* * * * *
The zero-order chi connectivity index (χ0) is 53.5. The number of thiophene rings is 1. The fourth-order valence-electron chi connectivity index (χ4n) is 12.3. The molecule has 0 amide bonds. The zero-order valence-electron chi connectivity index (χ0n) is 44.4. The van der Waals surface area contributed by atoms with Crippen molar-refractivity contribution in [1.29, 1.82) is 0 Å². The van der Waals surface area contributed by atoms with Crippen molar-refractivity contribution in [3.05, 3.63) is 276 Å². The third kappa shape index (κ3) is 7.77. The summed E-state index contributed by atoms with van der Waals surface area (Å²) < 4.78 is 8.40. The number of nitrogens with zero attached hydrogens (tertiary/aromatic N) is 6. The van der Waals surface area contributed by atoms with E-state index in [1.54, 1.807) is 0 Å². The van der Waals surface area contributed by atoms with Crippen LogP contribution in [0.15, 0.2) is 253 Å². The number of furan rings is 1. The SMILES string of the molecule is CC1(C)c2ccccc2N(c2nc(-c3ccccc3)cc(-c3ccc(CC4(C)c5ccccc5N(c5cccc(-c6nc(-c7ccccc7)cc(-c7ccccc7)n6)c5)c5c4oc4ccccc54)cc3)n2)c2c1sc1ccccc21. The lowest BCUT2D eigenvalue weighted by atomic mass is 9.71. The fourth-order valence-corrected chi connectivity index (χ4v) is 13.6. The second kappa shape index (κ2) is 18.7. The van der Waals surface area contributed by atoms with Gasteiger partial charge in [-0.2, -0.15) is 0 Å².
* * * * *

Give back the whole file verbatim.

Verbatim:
The zero-order chi connectivity index (χ0) is 53.5. The number of thiophene rings is 1. The fourth-order valence-electron chi connectivity index (χ4n) is 12.3. The molecule has 0 amide bonds. The zero-order valence-electron chi connectivity index (χ0n) is 44.4. The van der Waals surface area contributed by atoms with Crippen molar-refractivity contribution in [1.29, 1.82) is 0 Å². The van der Waals surface area contributed by atoms with Crippen molar-refractivity contribution in [3.05, 3.63) is 276 Å². The third kappa shape index (κ3) is 7.77. The summed E-state index contributed by atoms with van der Waals surface area (Å²) < 4.78 is 8.40. The number of nitrogens with zero attached hydrogens (tertiary/aromatic N) is 6. The van der Waals surface area contributed by atoms with E-state index in [1.54, 1.807) is 0 Å². The van der Waals surface area contributed by atoms with Crippen LogP contribution in [0.15, 0.2) is 253 Å². The number of furan rings is 1. The SMILES string of the molecule is CC1(C)c2ccccc2N(c2nc(-c3ccccc3)cc(-c3ccc(CC4(C)c5ccccc5N(c5cccc(-c6nc(-c7ccccc7)cc(-c7ccccc7)n6)c5)c5c4oc4ccccc54)cc3)n2)c2c1sc1ccccc21. The lowest BCUT2D eigenvalue weighted by atomic mass is 9.71. The fourth-order valence-corrected chi connectivity index (χ4v) is 13.6. The second kappa shape index (κ2) is 18.7. The van der Waals surface area contributed by atoms with Gasteiger partial charge in [-0.2, -0.15) is 0 Å².